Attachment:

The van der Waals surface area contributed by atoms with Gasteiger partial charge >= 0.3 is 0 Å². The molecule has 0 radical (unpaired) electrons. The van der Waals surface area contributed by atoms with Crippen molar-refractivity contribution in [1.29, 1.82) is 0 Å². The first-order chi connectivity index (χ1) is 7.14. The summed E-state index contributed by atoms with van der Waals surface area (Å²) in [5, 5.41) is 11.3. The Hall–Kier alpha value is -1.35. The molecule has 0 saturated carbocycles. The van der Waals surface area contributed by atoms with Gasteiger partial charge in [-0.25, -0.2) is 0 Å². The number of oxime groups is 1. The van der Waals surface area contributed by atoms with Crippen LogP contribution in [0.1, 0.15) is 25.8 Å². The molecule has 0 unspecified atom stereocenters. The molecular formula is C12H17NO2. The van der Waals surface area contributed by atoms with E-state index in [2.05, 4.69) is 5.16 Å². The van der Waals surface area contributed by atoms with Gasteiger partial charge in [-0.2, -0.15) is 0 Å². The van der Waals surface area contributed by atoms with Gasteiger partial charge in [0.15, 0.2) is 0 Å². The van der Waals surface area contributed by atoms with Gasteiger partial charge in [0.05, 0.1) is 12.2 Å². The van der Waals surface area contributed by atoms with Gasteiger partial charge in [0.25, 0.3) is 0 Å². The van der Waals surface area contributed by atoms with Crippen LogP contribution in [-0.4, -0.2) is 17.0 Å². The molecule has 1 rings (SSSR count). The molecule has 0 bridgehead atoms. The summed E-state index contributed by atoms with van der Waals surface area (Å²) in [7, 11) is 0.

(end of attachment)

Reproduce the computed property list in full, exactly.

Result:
The van der Waals surface area contributed by atoms with Gasteiger partial charge >= 0.3 is 0 Å². The molecule has 0 radical (unpaired) electrons. The van der Waals surface area contributed by atoms with Crippen molar-refractivity contribution in [1.29, 1.82) is 0 Å². The first-order chi connectivity index (χ1) is 7.14. The summed E-state index contributed by atoms with van der Waals surface area (Å²) in [5, 5.41) is 11.3. The Hall–Kier alpha value is -1.35. The molecule has 0 saturated carbocycles. The van der Waals surface area contributed by atoms with Gasteiger partial charge in [-0.25, -0.2) is 0 Å². The number of oxime groups is 1. The van der Waals surface area contributed by atoms with Crippen LogP contribution in [0.1, 0.15) is 25.8 Å². The molecule has 0 unspecified atom stereocenters. The molecular formula is C12H17NO2. The van der Waals surface area contributed by atoms with E-state index in [2.05, 4.69) is 5.16 Å². The van der Waals surface area contributed by atoms with Gasteiger partial charge in [-0.2, -0.15) is 0 Å². The van der Waals surface area contributed by atoms with Gasteiger partial charge in [0.15, 0.2) is 0 Å². The van der Waals surface area contributed by atoms with Gasteiger partial charge in [0.05, 0.1) is 12.2 Å². The van der Waals surface area contributed by atoms with Gasteiger partial charge in [0.25, 0.3) is 0 Å². The van der Waals surface area contributed by atoms with Crippen LogP contribution in [-0.4, -0.2) is 17.0 Å². The molecule has 1 rings (SSSR count). The molecule has 0 bridgehead atoms. The summed E-state index contributed by atoms with van der Waals surface area (Å²) in [7, 11) is 0.